Healthcare IT Blog
Insights on advancing the business of care
When Choosing Technology for Telemedicine
This article is designed to help practices determine the most ideal vendor and technology for their telemedicine program. With over 700 telemedicine solutions on the market, it can be a daunting task for practice administrators and IT managers to filter down to the best option for their patients and providers. The information below can be a guide for your team regarding procurement and best practices when launching a telemedicine program. These considerations will help your practice put its best foot forward, ensure a good experience for your patients and streamline the workflow for your providers and staff.
PEAKE Technology Partners has been helping our clients navigate tech solutions for telemedicine as part of our full suite of services for the past 5 years. We have produced a proprietary solution and now partner with SimpleVisit, a managed Telemedicine service helping medical groups connect to patients in the best user-experience humanly possible. You can learn more about this option at peaketechnology.com/telemedicine or go directly to simplevisit.com for more resources and webinars on this subject.
Before you search
We have witnessed many telemedicine programs fail or remain unused, not because of the technology used, but due to a breakdown in workflow. It is crucial for the sustainability of your program that you consider the telemedicine use case, workflow, and stakeholders even BEFORE you shop for tech to fit your needs.
The use case is central to everything else that follows. If you have not already, determine all of the desired uses for telemedicine video visits. It is advised to get feedback from your clinical staff and write it out. Options for video visits usually center around:
- Triage – assessments prior to an on-site visit or predetermination for next steps.
- Consultations – care and instruction that typically would not require the taking of vitals.
- Follow Ups – going over lab results, medication management, or check ins are common uses for video visits.
Once the use case scenarios are listed, then you should determine how adding video visits affects your existing workflow. Questions to ask here would be, “Will the patient be able to initiate or request a video visit? Must the provider suggest telemedicine as a viable alternative?” Your answer here would result in different workflow requirements.
Finally, it is advised that you consider and bring all stakeholders into the conversation as you build your telemedicine program. Perhaps you are the program “champion” or main point of contact, but be sure to have input from your clinical, executive, administrative and IT staff as each are affected in unique ways by adding telemedicine. Getting all of these players on the same page is essential to the program’s success.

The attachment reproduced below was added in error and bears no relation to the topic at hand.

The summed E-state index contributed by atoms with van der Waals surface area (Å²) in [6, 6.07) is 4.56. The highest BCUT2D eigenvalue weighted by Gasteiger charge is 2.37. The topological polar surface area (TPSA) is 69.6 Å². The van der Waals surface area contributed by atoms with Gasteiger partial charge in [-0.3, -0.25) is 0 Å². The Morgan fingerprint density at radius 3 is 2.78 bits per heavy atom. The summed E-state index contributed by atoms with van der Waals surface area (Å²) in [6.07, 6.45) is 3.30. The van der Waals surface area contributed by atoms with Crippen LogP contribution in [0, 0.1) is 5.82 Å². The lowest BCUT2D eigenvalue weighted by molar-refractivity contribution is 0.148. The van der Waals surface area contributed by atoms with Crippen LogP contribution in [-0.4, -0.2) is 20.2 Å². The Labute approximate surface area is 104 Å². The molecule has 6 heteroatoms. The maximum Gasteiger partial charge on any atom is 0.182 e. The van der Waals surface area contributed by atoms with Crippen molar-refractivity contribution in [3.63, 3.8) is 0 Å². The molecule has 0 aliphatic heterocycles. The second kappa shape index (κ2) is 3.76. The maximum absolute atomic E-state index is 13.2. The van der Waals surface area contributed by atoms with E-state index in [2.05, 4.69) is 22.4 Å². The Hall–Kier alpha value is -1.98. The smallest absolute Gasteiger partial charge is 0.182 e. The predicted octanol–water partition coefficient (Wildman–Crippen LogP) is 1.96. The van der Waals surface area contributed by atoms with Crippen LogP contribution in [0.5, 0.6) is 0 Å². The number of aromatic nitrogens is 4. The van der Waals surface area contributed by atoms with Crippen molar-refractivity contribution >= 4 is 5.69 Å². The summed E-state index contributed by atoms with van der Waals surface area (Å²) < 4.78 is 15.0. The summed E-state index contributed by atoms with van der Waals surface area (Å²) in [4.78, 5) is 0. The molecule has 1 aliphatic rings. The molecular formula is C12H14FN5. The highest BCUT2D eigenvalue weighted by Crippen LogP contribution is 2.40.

When choosing tech for telemedicine
Now that you’re ready to shop for your technology vendor, we’ll share a helpful way to filter out which solution would work best for your needs. The following list are categories of telemedicine technology in the market:
- Video Conferencing Software
- Telemedicine Platform
- Outsourced Service
- NONE OF THE ABOVE
Video Conferencing Software
It is important to note that video conferencing solutions are widely available on just about every new computing device. Commercial video platforms like Skype, FaceTime, and Google Hangouts are industry standards for their respective operating systems. However, unless you use a service like SimpleVisit, it is not advised to use free applications for risk of compromising HIPAA’s PHI requirements. Secure video conference software is typically managed by your internal IT staff and/or requires a paid license to the vendor. Many larger healthcare organizations install their own video conferencing solution using services like Zoom, Vidyo, Cisco or Polycom. Other options include an enterprise-level license for Microsoft’s Skype for Business (soon to be Microsoft Teams) or Google Apps for Business (Google Meet). If your telemedicine workflow is limited to site-to-site, internal video calls within a closed network rather than a video conferencing solution may work best.
A majority of the telemedicine solutions saturating the market come in the form of telemedicine platforms or applications. The benefit of this approach to telemedicine is to create an ecosystem between patients and providers using the application. When the healthcare provider and patient are using the same platform, it opens up the possibility for a wider array of service options (text messaging, scheduling, mini EMR, forms, etc). A challenge for this approach is requiring adoption and utilization of a separate application. It works best for an engaged and tech savvy patient population. There are a few models for these platforms to be mindful of; first, some patient-centric applications will allow your practice as a whole or your individual providers to engage in a marketplace to be selected for virtual care appointments; other models will allow your practice to white-label the application and brand it or manage it as your own; and finally some payers and EMR vendors will offer a managed platform that your practice can use to engage with qualifying members. If your telemedicine workflow requires features beyond video visits or a mobile application in a direct-to-patient model than you may consider a telemedicine platform.